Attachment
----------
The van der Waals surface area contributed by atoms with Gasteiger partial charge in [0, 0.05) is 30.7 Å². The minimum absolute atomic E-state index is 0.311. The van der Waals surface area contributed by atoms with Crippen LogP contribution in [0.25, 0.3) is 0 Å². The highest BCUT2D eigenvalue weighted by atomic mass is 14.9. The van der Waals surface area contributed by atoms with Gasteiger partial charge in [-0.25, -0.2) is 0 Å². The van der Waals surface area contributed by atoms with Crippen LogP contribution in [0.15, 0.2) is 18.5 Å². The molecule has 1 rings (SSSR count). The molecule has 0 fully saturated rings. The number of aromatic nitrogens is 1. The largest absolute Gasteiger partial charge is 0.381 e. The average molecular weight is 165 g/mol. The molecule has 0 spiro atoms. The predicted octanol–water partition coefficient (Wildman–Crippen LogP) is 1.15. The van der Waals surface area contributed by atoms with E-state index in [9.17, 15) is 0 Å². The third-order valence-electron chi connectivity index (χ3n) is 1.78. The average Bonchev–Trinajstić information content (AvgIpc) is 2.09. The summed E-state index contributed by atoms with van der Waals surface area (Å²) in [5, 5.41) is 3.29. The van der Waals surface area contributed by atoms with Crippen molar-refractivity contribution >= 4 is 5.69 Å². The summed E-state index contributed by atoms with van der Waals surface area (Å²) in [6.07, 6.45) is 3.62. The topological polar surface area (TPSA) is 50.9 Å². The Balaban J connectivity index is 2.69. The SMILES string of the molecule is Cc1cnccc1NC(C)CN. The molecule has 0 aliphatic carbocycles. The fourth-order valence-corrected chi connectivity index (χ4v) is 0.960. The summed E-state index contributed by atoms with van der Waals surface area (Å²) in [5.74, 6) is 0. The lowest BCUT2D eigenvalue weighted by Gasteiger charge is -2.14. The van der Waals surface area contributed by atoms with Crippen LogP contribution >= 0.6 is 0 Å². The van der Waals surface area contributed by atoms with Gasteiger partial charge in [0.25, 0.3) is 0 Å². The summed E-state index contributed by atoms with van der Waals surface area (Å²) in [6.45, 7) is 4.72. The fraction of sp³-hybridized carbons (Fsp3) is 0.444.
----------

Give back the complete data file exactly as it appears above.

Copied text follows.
The van der Waals surface area contributed by atoms with Gasteiger partial charge in [0, 0.05) is 30.7 Å². The minimum absolute atomic E-state index is 0.311. The van der Waals surface area contributed by atoms with Crippen LogP contribution in [0.25, 0.3) is 0 Å². The highest BCUT2D eigenvalue weighted by atomic mass is 14.9. The van der Waals surface area contributed by atoms with Gasteiger partial charge in [-0.25, -0.2) is 0 Å². The van der Waals surface area contributed by atoms with Crippen LogP contribution in [0.15, 0.2) is 18.5 Å². The molecule has 1 rings (SSSR count). The molecule has 0 fully saturated rings. The number of aromatic nitrogens is 1. The largest absolute Gasteiger partial charge is 0.381 e. The average molecular weight is 165 g/mol. The molecule has 0 spiro atoms. The predicted octanol–water partition coefficient (Wildman–Crippen LogP) is 1.15. The van der Waals surface area contributed by atoms with E-state index in [9.17, 15) is 0 Å². The third-order valence-electron chi connectivity index (χ3n) is 1.78. The average Bonchev–Trinajstić information content (AvgIpc) is 2.09. The summed E-state index contributed by atoms with van der Waals surface area (Å²) in [5, 5.41) is 3.29. The van der Waals surface area contributed by atoms with Crippen molar-refractivity contribution >= 4 is 5.69 Å². The summed E-state index contributed by atoms with van der Waals surface area (Å²) in [6.07, 6.45) is 3.62. The topological polar surface area (TPSA) is 50.9 Å². The Balaban J connectivity index is 2.69. The SMILES string of the molecule is Cc1cnccc1NC(C)CN. The molecule has 0 aliphatic carbocycles. The fourth-order valence-corrected chi connectivity index (χ4v) is 0.960. The summed E-state index contributed by atoms with van der Waals surface area (Å²) in [5.74, 6) is 0. The lowest BCUT2D eigenvalue weighted by Gasteiger charge is -2.14. The van der Waals surface area contributed by atoms with Crippen LogP contribution >= 0.6 is 0 Å². The van der Waals surface area contributed by atoms with Gasteiger partial charge in [0.25, 0.3) is 0 Å². The summed E-state index contributed by atoms with van der Waals surface area (Å²) in [6.45, 7) is 4.72. The fraction of sp³-hybridized carbons (Fsp3) is 0.444.